"Therefore if any man be in Christ, he is a new creature; old things are passed away; behold, all things are become new.” 2 Corinthians 5:17
Every summer we see beautiful butterflies fluttering; crawlers that spent spring being revitalized in a cocoon especially created by God. An example to us of what can happen when we allow God to transform our lives. We have all heard countless discussions on the emergence of a cocooned butterfly used as a metaphor for new birth. However, few people speak about the “ugly stuff” the butterfly goes through during its transformation deep in the confines of its cocoon. —And, we can be certain; there is “ugly stuff.”
As we can imagine, it takes radical plastic surgery for a caterpillar with multiple legs and tiny warts, originally relegated to combing the ground for food, to be transformed into a beautiful multi-colored flyer that will satiate itself from the air with the nectar of flowers. Socially, the caterpillar goes from being a “creepy-crawler” no one wants around, to a beautiful flyer we plant special gardens to attract; forgetting that, if we attract them as butterflies, they will eventually lay caterpillar eggs. (Hmm…a good topic for another day.) I was thinking about the butterfly when I heard a cicada (sic-kay-dah, or sick-ah-dah, either pronunciation is correct) in the tree outside my window.
A cicada is an insect that, contrary to the butterfly, never realizes its full potential. I am not certain why God created the cicada; however, it might have been to give us an example of what happens when you do not allow God to transform your life. Unlike the caterpillar, after the cicada is born it eventually crawls back into the ground to live. Possibly afraid of being eaten by the “crows” of life, it spends the next 17 years hiding underground until it reaches adulthood. It never experiences life; it does not taste the flora of trees or the nectar of flowers. It does not know God. It lives on the dung and other waste byproducts that seep into the earth. Upon reaching adulthood, the cicada, an unattractive nymph, sheds its skin, emerging as a locust-like insect, with a timbre underbelly that produces the loud sound we often hear coming from trees. Like the butterfly, it also receives wings, however, the cicada does not really fly, it sort of hops with some degree of loftiness, nourishing itself on the dead branches of trees; since, there was no warm, soft cocoon to protect, nurture and guide its transformation for flight.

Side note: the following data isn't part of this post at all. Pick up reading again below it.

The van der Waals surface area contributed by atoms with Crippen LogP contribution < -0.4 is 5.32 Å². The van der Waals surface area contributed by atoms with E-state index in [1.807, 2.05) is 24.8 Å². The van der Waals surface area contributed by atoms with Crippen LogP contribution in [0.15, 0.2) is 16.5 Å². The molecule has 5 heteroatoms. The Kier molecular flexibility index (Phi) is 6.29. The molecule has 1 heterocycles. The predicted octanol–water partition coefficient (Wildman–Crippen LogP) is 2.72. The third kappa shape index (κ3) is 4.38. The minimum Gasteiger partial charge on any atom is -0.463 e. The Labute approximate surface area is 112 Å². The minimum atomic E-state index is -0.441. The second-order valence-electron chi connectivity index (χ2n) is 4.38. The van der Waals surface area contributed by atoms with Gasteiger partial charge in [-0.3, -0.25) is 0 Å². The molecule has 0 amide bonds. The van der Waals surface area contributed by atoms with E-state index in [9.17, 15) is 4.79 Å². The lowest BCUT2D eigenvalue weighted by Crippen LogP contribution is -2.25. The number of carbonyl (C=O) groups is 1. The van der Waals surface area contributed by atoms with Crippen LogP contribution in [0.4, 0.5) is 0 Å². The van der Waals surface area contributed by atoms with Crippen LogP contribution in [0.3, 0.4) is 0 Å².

So let’s recap, the cicada is born, sleeps for 17 years, awakens to mate, produce offspring, and dies. That is their entire life! And just in case you quietly thought to yourself, “Hmm…that’s not so bad.” Once it awakens from its 17-year nap, it will only live for 6 weeks, two months at best! Two months to do the one thing all creatures are biologically engineered to do—procreate.
I know this will be a stretch for some people, but imagine the butterfly and the cicada as two people given the choice to know God or not. The cicada chooses a life without the knowledge of Jesus Christ, and so after birth it crawls back into the earth to sleep most of its life away, emerging only to mate and die. While the Butterfly chooses to know God, accepting the cocooned transformation necessary to please God, and emerges a beautiful new creature, experiencing life aloft, above the dung piles of the earth, the way God intended for it to live. In real life, the cicada may not have a choice, but we do. --Transform! —Then, share your faith and help someone else transform! L.
Study Reference: 2 Corinthians 5:17-21
From: " The Butterfly & The Cicada." In The Master's Hands: 365 Daily Devotions for Everyday Living.
Copyright © 2014 by Lavona E. Campbell